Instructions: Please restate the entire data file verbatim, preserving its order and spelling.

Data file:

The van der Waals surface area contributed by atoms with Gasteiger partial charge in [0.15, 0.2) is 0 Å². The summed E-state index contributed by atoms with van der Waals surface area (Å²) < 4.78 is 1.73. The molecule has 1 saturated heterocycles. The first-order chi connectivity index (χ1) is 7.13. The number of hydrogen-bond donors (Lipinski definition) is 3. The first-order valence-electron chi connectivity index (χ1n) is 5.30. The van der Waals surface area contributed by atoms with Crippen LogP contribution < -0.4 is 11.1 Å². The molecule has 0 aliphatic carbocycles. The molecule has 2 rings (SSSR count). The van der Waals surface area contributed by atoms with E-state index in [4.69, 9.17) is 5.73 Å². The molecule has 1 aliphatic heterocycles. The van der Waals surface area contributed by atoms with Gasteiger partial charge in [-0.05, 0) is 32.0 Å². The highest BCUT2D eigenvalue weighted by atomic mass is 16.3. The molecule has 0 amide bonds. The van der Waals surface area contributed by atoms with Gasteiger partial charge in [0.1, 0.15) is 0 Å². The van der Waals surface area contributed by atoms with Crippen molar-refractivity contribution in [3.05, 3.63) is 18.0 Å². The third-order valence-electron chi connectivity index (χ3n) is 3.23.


The van der Waals surface area contributed by atoms with Gasteiger partial charge in [0.15, 0.2) is 0 Å². The summed E-state index contributed by atoms with van der Waals surface area (Å²) < 4.78 is 1.73. The molecule has 1 saturated heterocycles. The first-order chi connectivity index (χ1) is 7.13. The number of hydrogen-bond donors (Lipinski definition) is 3. The first-order valence-electron chi connectivity index (χ1n) is 5.30. The van der Waals surface area contributed by atoms with Crippen LogP contribution < -0.4 is 11.1 Å². The molecule has 0 aliphatic carbocycles. The molecule has 2 rings (SSSR count). The van der Waals surface area contributed by atoms with E-state index in [4.69, 9.17) is 5.73 Å². The molecule has 1 aliphatic heterocycles. The van der Waals surface area contributed by atoms with Gasteiger partial charge in [-0.05, 0) is 32.0 Å². The highest BCUT2D eigenvalue weighted by atomic mass is 16.3. The molecule has 0 amide bonds. The van der Waals surface area contributed by atoms with Gasteiger partial charge in [0.1, 0.15) is 0 Å². The van der Waals surface area contributed by atoms with Crippen molar-refractivity contribution in [3.05, 3.63) is 18.0 Å². The third-order valence-electron chi connectivity index (χ3n) is 3.23.